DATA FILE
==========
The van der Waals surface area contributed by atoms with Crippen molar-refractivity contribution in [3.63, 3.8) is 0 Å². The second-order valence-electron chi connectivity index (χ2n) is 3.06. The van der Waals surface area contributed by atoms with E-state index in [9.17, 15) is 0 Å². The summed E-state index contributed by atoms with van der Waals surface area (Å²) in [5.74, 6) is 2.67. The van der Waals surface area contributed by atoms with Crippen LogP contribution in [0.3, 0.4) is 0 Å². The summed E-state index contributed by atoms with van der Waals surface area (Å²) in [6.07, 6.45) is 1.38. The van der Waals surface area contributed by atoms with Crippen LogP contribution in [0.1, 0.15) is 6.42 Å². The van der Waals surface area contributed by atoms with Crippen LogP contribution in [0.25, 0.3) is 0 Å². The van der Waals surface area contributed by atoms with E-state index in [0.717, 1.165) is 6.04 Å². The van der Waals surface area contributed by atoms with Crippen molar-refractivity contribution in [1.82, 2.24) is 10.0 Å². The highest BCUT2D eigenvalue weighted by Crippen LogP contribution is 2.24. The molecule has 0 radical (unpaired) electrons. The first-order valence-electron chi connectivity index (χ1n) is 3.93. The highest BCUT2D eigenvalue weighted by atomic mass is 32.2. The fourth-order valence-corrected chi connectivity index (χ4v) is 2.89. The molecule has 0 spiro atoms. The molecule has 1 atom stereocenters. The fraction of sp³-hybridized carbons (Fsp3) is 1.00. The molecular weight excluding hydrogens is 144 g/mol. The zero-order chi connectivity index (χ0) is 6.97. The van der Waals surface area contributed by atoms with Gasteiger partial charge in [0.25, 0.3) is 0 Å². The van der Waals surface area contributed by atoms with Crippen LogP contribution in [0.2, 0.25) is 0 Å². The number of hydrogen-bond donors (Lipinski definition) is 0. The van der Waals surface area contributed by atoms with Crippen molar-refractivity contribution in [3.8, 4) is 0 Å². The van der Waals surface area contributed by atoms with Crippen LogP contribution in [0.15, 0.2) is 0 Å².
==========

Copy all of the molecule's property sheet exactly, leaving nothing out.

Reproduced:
The van der Waals surface area contributed by atoms with Crippen molar-refractivity contribution in [3.63, 3.8) is 0 Å². The second-order valence-electron chi connectivity index (χ2n) is 3.06. The van der Waals surface area contributed by atoms with E-state index in [9.17, 15) is 0 Å². The summed E-state index contributed by atoms with van der Waals surface area (Å²) in [5.74, 6) is 2.67. The van der Waals surface area contributed by atoms with Crippen LogP contribution in [0.3, 0.4) is 0 Å². The summed E-state index contributed by atoms with van der Waals surface area (Å²) in [6.07, 6.45) is 1.38. The van der Waals surface area contributed by atoms with Crippen LogP contribution in [0.1, 0.15) is 6.42 Å². The van der Waals surface area contributed by atoms with Crippen LogP contribution in [0.25, 0.3) is 0 Å². The van der Waals surface area contributed by atoms with E-state index in [0.717, 1.165) is 6.04 Å². The van der Waals surface area contributed by atoms with Crippen molar-refractivity contribution in [1.82, 2.24) is 10.0 Å². The highest BCUT2D eigenvalue weighted by Crippen LogP contribution is 2.24. The molecule has 0 radical (unpaired) electrons. The first-order valence-electron chi connectivity index (χ1n) is 3.93. The highest BCUT2D eigenvalue weighted by atomic mass is 32.2. The fourth-order valence-corrected chi connectivity index (χ4v) is 2.89. The molecule has 0 spiro atoms. The molecule has 1 atom stereocenters. The fraction of sp³-hybridized carbons (Fsp3) is 1.00. The molecular weight excluding hydrogens is 144 g/mol. The zero-order chi connectivity index (χ0) is 6.97. The van der Waals surface area contributed by atoms with Gasteiger partial charge in [0.25, 0.3) is 0 Å². The van der Waals surface area contributed by atoms with Crippen LogP contribution in [0.2, 0.25) is 0 Å². The number of hydrogen-bond donors (Lipinski definition) is 0. The van der Waals surface area contributed by atoms with Crippen molar-refractivity contribution in [3.8, 4) is 0 Å². The van der Waals surface area contributed by atoms with Crippen LogP contribution in [0.15, 0.2) is 0 Å².